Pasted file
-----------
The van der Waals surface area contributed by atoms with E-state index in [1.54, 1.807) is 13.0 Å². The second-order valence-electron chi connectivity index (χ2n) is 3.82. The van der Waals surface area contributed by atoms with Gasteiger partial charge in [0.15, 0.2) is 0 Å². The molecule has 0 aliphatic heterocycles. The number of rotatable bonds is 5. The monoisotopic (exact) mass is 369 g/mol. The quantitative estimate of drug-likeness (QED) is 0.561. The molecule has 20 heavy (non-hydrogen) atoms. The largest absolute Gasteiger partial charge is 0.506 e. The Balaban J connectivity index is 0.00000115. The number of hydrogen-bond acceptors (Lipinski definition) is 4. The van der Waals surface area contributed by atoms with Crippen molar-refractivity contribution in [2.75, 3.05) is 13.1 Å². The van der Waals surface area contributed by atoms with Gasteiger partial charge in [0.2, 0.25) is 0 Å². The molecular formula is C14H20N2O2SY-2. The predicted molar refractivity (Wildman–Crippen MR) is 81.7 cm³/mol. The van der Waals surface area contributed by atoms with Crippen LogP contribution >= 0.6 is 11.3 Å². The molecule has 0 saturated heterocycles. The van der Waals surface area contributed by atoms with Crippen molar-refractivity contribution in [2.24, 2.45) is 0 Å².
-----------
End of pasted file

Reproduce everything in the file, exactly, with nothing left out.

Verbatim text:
The van der Waals surface area contributed by atoms with E-state index in [1.54, 1.807) is 13.0 Å². The second-order valence-electron chi connectivity index (χ2n) is 3.82. The van der Waals surface area contributed by atoms with Gasteiger partial charge in [0.15, 0.2) is 0 Å². The molecule has 0 aliphatic heterocycles. The number of rotatable bonds is 5. The monoisotopic (exact) mass is 369 g/mol. The quantitative estimate of drug-likeness (QED) is 0.561. The molecule has 20 heavy (non-hydrogen) atoms. The largest absolute Gasteiger partial charge is 0.506 e. The Balaban J connectivity index is 0.00000115. The number of hydrogen-bond acceptors (Lipinski definition) is 4. The van der Waals surface area contributed by atoms with Crippen molar-refractivity contribution in [2.75, 3.05) is 13.1 Å². The van der Waals surface area contributed by atoms with Gasteiger partial charge in [0.2, 0.25) is 0 Å². The molecular formula is C14H20N2O2SY-2. The predicted molar refractivity (Wildman–Crippen MR) is 81.7 cm³/mol. The van der Waals surface area contributed by atoms with Crippen LogP contribution >= 0.6 is 11.3 Å². The molecule has 0 saturated heterocycles. The van der Waals surface area contributed by atoms with Crippen molar-refractivity contribution in [2.24, 2.45) is 0 Å².